Whether you think it was the best trade in the history of the NFL or you take a more practical approach and recognize it as an abysmal move by a desperate head coach, the trade for Carson Palmer gave the Oakland Raiders a weapon. Palmer has completed over 60% of his passes in every season except 2008 when he only played four games. Palmer has an impressive 173 touchdowns in 112 games (1.5 per game). He has passed for over 4000 yards twice (2006, 2007) and has three 3000 yard seasons.
Yet the man was thrown out of Cincinnati after not getting what he wanted and holding out. If it weren’t for an injury to Jason Campbell in Oakland last year he probably would be out of the NFL. But he does still have that weapon of an arm. Since joining Oakland last season he has 4187 yards in 15 games, is completing 61.4% of his passes and has 19 touchdowns. He also has 19 interceptions. Further, he is being sacked more now (twice per game) than he did his entire career.
While Oakland has a weapon (may as well recognize the talent Palmer still has) they also have a player on the decline. Palmer had his highest interception percentage (4.9%) last season with Oakland. He has the lowest touchdown percentage of his career (discounting his injured 2008 season) with 3.1% of his passes going for touchdowns. The only fortunate thing for Palmer this season is that his interceptions seem to be dropping after last year, he only has three on the season.
This shouldn’t stop him from coughing up the ball against the Jaguars.
This may be the most important game for the Jaguars defense because through offensive coordinator Bob Bratkowski they have an insight into Palmer that most teams don’t. Bratkowski was Palmer’s offensive coordinator for his entire career in Cincinnati. If anyone knows how the man plays, what he quirks are, and how to take advantage, it’s Bratkowski. The Jaguars defense needs to take advantage of that.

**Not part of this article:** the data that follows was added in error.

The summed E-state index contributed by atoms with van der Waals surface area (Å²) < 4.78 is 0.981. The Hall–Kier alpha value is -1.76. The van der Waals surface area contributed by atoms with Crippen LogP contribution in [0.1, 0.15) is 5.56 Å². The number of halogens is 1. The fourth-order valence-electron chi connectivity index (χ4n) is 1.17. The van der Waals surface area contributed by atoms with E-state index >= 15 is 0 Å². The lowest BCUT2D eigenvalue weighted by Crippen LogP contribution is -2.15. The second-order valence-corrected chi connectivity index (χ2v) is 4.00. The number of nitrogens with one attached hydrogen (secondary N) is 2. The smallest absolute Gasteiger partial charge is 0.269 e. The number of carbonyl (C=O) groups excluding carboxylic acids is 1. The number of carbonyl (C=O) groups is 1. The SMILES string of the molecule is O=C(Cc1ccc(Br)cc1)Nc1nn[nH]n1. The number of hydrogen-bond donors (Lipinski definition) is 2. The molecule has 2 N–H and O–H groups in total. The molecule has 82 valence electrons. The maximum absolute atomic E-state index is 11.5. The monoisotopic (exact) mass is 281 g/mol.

Bratkowski has seen seasons when Palmer throws 20 interceptions (2007 and 2010) and knows how to cause those. He knows how Palmer is successful (21+ touchdowns in five seasons) and he should be able to communicate this to the team. Some good news for the Jaguars, somehow Palmer’s sack percentage doesn’t correlate to turnovers. Palmer’s season with his least number of interceptions (discounting 2008) came on his highest sack percentage (6.5% in 2006). Conversely, Palmer’s most interceptions came in seasons when he ended up on his butt less than usual. Both in 2007 and 2010 Palmer threw 20 interceptions while only being sacked 2.9% and 5.5% respectively. The 2007 statistic is particularly telling because it shows the continued inconsistency of Palmer despite relatively good protection.
It may not be perfect, but the Jaguars could actually come away with some takeaways in this game. A major difference between this year’s defense and last year’s is the lack of takeaways. Last year the team had a +5 takeaway/giveaway differential. This season they are sitting at -2.
It’ll be tough, but maybe if the team does focus on doing the little things right they could effectively limit Palmer and get some gifts out of the man.
I may be hoping too much based on what we’ve seen thus far on the season. I may also be right. I’m sincerely hoping that Carson Palmer is a gift to the Jaguars this week.
– Luke N. Sims
You can also find me on Twitter @LukeNSims